Perpetuated Units

Perpetuated Unit : Boulton’s Mounted Infantry – 1885

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During the North West Rebellion of 1885, Major Charles A. Boulton recruited a Mounted Infantry troop from the population of the Russell-Birtle district in Manitoba. Each town provided one troop of mounted men to the unit, whose total strength was 5 officers and 123 men. Known variously as “Boulton’s Mounted Infantry” “Boulton’s Mounted Corps” “Boulton’s Scouts or “Boulton’s Horse”, they joined General Frederick Middleton’s column as they advanced towards Fish Creek and Batoche.

It was the scouts of Boulton’s unit who discovered the Métis ambush at Fish Creek and gave warning to Middleton’s troops. Sergeant Darcy Baker was killed in the battle. The unit was in constant support of the column, scouting, guiding and carrying messages to and from units in the column. At the battle of Batoche, on 8-12 May, they dismounted and took part in the final successful attack on the rebel stronghold. Lt. Edward Brown was killed in the attack.

After the fall of Batoche, and the subsequent capture of Louis Riel, the column joined in the search for Big Bear and the prisoners he had taken at the Frog Lake massacre. With the release of the prisoners and surrender of the last of the rebel leaders, the campaign came to an end. Boulton’s unit was officially disbanded on 18 September 1885 and the men returned to their civilian occupations.

When the 32nd Manitoba Horse was formed in the same area on 1 April 1912, they considered Boulton’s unit to be their ancestor. When the Manitoba Horse was amalgamated with the Fort Garry Horse in 1936, the perpetuation of Boulton’s unit and it’s Battle Honours passed to the Fort Garry Horse.

North West Campaign map

Perpetuated Unit: 226th Battalion, Canadian Expeditionary Force 1916-1917

Badge of the 226th Battalion CEF

The 226th Battalion was formed for active service in March, 1916, under the command of LCol R.A. Gillespie. Most of the recruits came from two Manitoba Militia regiments, the 32nd Manitoba Horse and the 106th Winnipeg Light Infantry. The towns covered by this unit included Russell, Roblin, Minnedosa, Portage la Prairie, Dauphin, Virden, and other small communities in Western Manitoba.

The battalion went overseas to England in December 1916 where it completed its infantry training. Not destined to fight as a unit, the 226th “Men of the North” Battalion was broken up to provide reinforcements for the Canadian Corps at the front. In April of 1917 the 226th was disbanded and absorbed into the 14th Reserve Battalion.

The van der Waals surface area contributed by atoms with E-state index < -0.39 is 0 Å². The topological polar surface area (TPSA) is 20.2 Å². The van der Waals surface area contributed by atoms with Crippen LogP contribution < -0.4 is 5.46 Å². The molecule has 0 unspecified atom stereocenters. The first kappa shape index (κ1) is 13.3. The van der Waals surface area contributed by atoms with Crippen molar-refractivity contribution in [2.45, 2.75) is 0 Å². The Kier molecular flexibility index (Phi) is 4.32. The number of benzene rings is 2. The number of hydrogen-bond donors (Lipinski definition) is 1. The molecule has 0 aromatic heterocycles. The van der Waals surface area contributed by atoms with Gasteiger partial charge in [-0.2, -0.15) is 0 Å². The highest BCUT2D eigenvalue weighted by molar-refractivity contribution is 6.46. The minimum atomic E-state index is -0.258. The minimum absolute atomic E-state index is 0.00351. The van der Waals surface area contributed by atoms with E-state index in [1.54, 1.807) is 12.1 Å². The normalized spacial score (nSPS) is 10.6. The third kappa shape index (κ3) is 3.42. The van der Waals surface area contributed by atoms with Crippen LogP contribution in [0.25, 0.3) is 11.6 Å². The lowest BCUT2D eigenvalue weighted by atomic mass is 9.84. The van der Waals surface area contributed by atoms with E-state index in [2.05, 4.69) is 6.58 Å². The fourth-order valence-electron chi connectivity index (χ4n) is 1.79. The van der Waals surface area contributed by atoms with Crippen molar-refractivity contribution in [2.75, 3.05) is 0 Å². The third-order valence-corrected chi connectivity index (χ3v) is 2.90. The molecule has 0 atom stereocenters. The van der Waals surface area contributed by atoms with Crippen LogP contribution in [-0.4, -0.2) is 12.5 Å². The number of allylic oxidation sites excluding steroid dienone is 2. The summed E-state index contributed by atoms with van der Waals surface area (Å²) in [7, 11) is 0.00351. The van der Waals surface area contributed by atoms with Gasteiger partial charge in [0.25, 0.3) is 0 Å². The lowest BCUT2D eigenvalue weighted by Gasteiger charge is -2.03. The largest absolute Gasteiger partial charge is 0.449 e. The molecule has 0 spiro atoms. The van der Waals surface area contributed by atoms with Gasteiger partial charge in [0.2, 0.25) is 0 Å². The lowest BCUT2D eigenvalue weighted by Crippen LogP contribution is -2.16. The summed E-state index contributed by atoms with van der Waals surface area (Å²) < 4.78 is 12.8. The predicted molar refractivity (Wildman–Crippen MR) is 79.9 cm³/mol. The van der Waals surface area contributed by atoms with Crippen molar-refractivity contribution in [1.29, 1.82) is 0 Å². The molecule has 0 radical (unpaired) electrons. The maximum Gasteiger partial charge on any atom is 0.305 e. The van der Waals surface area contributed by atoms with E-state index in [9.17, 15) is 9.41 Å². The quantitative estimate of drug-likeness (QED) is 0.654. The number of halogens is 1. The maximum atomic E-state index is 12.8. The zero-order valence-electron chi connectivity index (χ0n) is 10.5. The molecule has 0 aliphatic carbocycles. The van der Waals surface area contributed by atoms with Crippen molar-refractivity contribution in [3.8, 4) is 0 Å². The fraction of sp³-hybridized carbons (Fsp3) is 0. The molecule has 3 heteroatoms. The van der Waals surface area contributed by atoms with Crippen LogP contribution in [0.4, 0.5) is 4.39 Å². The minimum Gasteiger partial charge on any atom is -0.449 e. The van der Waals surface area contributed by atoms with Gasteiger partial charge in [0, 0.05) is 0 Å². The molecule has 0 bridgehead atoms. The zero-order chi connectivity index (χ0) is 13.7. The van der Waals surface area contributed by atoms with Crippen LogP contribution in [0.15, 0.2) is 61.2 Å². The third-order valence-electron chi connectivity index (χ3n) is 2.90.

After the war, perpetuation of this unit was granted to the Manitoba Horse and passed to the Fort Garry Horse by amalgamation in 1936. The 226th is also perpetuated by the Royal Winnipeg Rifles via their amalgamation with the Winnipeg Light Infantry in 1955.

Associated Unit: The Winnipeg Troop of Cavalry 1878-1898

The Winnipeg Troop of Cavalry during the NW Rebellion, 1885

The first Cavalry units in the Winnipeg area were the St. Boniface Volunteer Troop, formed in September 1871, and disbanded in 1874. There was also a troop formed in Headingley in 1871, and disbanded in 1872.

The Winnipeg Troop of Cavalry was formed 8 September, 1878 in response to the departure of Dominion troops from Fort Garry. Troops from the east had been stationed in the Winnipeg area since the Red River Expedition of 1870. The troop, with an authorized strength of 3 officers and 42 men, took part in one or two week’s annual drill and training, using horses hired from local farmers and surplus artillery uniforms and equipment.

The first commander was Captain George H. Young, from the Winnipeg Field Battery. In 1882, Captain Cornelius Knight took over command of the troop. The troop acted as an escort and provided mounted orderlies for the visit of the Governor General in 1882, an honour they would be given again in 1885.

During the 1885 North West Rebellion, the troop was placed on active service and worked with the Cavalry School Corps on the lines of communication throughout the campaign. Inspected by the Deputy Adjutant-General in July 1885, it was reported that “this is the best troop of volunteer Cavalry I have inspected in Canada”. After the rebellion, training continued with annual summer camps, however equipment and uniforms became increasingly worn and were seldom replaced.

In the late 1890s the name of the troop was changed to the Winnipeg Dragoons but by 1898, the unit was non-effective and was disbanded on March 1st of that year.

Associated Unit: 6th Battalion, Canadian Expeditionary Force 1914-1915

NCOs of the 6th Battalion, Salisbury Plain, 1914

The 6th “Western Canada” Battalion was formed for active service in August 1914, under the command of LCol R.W. Paterson of the 34th Fort Garry Horse. Most of the recruits came from the 34th Fort Garry Horse with detachments from the 20th Border Horse, the 18th Mounted rifles, the 32nd Manitoba Horse, the 15th Canadian Light Horse from Alberta, and the 22nd Saskatchewan Light Horse.

The battalion was brought up to strength in Valcartier where it became part of the 2nd Brigade of the First Infantry Division C.E.F. The battalion went overseas to England in October of 1914 where it continued to train in an infantry role until March of 1915, when, since it was composed of dismounted cavalrymen, it became the Canadian Cavalry Reserve Depot, later to be renamed the Fort Garry Horse. It was from the 6th Battalion that the Garrys inherited the maple leaf in their cap badge and the Regimental March, “El Abanico”.

After the war, perpetuation passed to the Border Horse and later, by amalgamation to the XII Manitoba Dragoons in 1935. The XII Manitoba Dragoons were placed on the supplementary order of battle in 1964.